Tanzania's debatable President Mr. John Magufuli died aged 61. The son of a farmer, he became president in 2015 and was commended for his no-nonsense tactic. Branded as "The Bulldozer", he went on to gain worldwide disrepute for his reaction to the coronavirus pandemic. Here are some of his views, in his own words.
Being with church members in a church in a town known as Dodoma in June 2020, he said i want to acknowledge Tanzanians of all beliefs. We have been praying and fasting for God to save us from the pandemic that has stricken our country and the world. But God has responded to us. I trust, and I'm certain many Tanzanians believe the corona disease has been eradicated by God. We need to be careful because some of these donations to fight coronavirus could be used to transmit the virus. I want to urge you Tanzanians not to accept donations of masks, instead tell the donors to go and use them with their wives and children.
A dedicated Catholic, he has made many remarks about the virus at church services. Last March he said Coronavirus, which is a devil, cannot survive in the body of Christ. It will burn instantly. Two months ahead at mass in his hometown Chato, he said We have had a number of viral diseases, including Aids and measles. Our economy must come first. It must not sleep… Life must go on. Countries [elsewhere] in Africa will be coming here to buy food in the years to come; they will be suffering because of shutting down their economy.
At the interment of a top presidential assistant in february, he urged Tanzanians not to panic. He said It is possible this is another test but with God we will win. Let's not scare each other because we will not overcome. God cannot forsake this nation. On lockdown, he said Our founding father was not someone to be directed to be told what to do. Those who devise these kinds of rules [lockdown] are used to making these directives that our founding father refused.
On coronavirus tests, he probed the usefulness of Covid tests in May, the last time the country issued data on coronavirus cases and deaths. After conveyance of various animals and fruit to be checked for the virus, he said a papaya, a quail and a goat had all tested positive. So many times, I have insisted that not everything that you are given is good. There could be people being used, that equipment could be used; but it could also be sabotage because this is warfare. On Covid vaccines, he said in January, The Ministry of Health should be careful, they should not hurry to try these vaccines without doing research, not every vaccine is important to us, we should be careful. We should not be used as guinea pigs. Vaccinations are dangerous. If the white man was able to come up with vaccinations, he should have found a vaccination for Aids, cancer and TB by now.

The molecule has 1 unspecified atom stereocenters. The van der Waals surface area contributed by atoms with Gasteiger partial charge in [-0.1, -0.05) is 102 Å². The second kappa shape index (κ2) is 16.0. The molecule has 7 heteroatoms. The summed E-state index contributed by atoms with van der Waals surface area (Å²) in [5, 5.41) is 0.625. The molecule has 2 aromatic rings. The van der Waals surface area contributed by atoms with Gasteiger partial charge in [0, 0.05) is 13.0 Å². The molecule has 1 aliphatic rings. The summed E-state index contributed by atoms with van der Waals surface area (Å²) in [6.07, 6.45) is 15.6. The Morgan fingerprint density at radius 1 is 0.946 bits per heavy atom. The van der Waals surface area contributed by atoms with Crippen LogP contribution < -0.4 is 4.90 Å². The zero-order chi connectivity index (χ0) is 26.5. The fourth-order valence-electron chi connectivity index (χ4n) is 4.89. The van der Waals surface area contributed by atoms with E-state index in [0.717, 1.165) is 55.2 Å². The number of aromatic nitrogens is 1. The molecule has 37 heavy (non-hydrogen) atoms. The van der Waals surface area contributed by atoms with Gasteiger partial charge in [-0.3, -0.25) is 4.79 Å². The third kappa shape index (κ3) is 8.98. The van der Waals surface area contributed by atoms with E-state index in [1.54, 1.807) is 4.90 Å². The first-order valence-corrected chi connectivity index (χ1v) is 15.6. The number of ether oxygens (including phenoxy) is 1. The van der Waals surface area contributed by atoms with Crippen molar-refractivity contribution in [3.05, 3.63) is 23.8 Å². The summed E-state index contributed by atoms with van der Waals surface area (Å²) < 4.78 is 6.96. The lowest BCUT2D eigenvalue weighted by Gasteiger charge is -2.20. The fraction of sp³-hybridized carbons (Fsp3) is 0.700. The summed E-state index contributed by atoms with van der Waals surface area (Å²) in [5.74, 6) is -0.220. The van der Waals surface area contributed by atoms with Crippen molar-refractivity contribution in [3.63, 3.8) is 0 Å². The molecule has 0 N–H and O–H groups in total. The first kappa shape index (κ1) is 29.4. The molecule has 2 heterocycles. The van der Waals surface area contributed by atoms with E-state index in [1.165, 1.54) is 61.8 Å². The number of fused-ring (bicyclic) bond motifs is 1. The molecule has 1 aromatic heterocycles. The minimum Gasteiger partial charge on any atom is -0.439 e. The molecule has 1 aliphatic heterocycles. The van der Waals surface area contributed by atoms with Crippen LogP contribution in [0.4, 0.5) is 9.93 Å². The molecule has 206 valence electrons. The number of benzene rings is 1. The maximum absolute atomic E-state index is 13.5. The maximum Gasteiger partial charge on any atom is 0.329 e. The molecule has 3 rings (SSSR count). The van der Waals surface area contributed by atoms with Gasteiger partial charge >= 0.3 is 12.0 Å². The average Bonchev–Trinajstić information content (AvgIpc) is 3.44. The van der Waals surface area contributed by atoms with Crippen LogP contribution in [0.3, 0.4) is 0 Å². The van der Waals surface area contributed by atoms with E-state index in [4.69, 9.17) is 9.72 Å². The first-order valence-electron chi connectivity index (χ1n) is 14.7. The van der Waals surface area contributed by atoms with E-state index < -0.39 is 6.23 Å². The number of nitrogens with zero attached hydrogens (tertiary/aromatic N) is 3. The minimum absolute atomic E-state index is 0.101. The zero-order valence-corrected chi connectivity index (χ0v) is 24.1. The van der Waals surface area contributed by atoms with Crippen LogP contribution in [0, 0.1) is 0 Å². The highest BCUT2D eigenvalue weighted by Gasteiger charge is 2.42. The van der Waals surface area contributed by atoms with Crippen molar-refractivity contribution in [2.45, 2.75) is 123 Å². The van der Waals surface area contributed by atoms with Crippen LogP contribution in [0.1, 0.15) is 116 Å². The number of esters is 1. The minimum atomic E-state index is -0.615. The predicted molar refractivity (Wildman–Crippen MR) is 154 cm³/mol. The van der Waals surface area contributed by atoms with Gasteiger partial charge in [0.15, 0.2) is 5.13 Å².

On corruption, with his drive to root out corruption and lazy workers, he said in 2015 The way to treat a boil is to squeeze it out, and I have made it my responsibility to do that. I know squeezing out a boil hurts but unfortunately there are no two ways about it. Almost two ages later, after sacking about 10,000 public servants for having false education certificates, he said these people occupied government positions but had no qualifications. They robbed us just like other common criminals.
On pregnant schoolgirls, he said in June 2017 As long as I am president, no pregnant student will be allowed to return to school. After getting pregnant, you are done. After calculating a few mathematics sums, she'd be asking the teacher in the classroom, Let me go out and breastfeed my crying baby. In June 2019 on population growth, he admonished Tanzanian womenfolk to set their ovaries free and have more children. When you have a big population you build the economy. That's why China's economy is so huge. I know that those who like to block ovaries will complain about my remarks. Set your ovaries free, let them block theirs.
On leadership in March 2018, he said I want you Tanzanians to believe that you have a real president, a real rock. I cannot be threatened and I am not threatened. On his upbringing, he said in 2015 Our home was grass-thatched, and like many boys I was assigned to herd cattle, as well as selling milk and fish to support my family. I know what it means to be poor. I will strive to help improve people's welfare.
In a video that popped up after his death, he said One day you will remember me. I know one day you will remember me, not for bad things but for the good deeds because I have sacrificed my life for the poor in Tanzania. African legends like Gadafi of Libya, Sankara of Burkina and Nkrumah of Ghana are no more. If i may ask, is there any African president as brave as the late Tanzania’s President, Mr. Magufuli?
Content created and supplied by: Politics-is-my-food (via Opera News )